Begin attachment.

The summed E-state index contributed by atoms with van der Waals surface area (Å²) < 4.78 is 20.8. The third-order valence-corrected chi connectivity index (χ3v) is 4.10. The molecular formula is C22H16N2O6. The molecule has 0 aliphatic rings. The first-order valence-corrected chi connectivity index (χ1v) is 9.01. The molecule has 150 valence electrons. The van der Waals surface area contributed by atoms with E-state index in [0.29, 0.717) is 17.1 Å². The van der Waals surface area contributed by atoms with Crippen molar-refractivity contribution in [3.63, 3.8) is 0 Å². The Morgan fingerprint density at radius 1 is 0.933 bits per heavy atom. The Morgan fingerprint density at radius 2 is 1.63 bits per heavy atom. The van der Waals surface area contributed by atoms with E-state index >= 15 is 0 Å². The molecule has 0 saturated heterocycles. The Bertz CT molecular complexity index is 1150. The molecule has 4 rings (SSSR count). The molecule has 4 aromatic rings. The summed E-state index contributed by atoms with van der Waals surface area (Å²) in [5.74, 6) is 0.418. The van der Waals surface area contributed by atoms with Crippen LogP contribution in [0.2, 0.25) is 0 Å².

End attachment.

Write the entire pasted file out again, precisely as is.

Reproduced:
The summed E-state index contributed by atoms with van der Waals surface area (Å²) < 4.78 is 20.8. The third-order valence-corrected chi connectivity index (χ3v) is 4.10. The molecular formula is C22H16N2O6. The molecule has 0 aliphatic rings. The first-order valence-corrected chi connectivity index (χ1v) is 9.01. The molecule has 150 valence electrons. The van der Waals surface area contributed by atoms with E-state index in [0.29, 0.717) is 17.1 Å². The van der Waals surface area contributed by atoms with Crippen molar-refractivity contribution in [3.63, 3.8) is 0 Å². The Morgan fingerprint density at radius 1 is 0.933 bits per heavy atom. The Morgan fingerprint density at radius 2 is 1.63 bits per heavy atom. The van der Waals surface area contributed by atoms with E-state index >= 15 is 0 Å². The molecule has 0 saturated heterocycles. The Bertz CT molecular complexity index is 1150. The molecule has 4 rings (SSSR count). The molecule has 4 aromatic rings. The summed E-state index contributed by atoms with van der Waals surface area (Å²) in [5.74, 6) is 0.418. The van der Waals surface area contributed by atoms with Crippen LogP contribution in [0.2, 0.25) is 0 Å².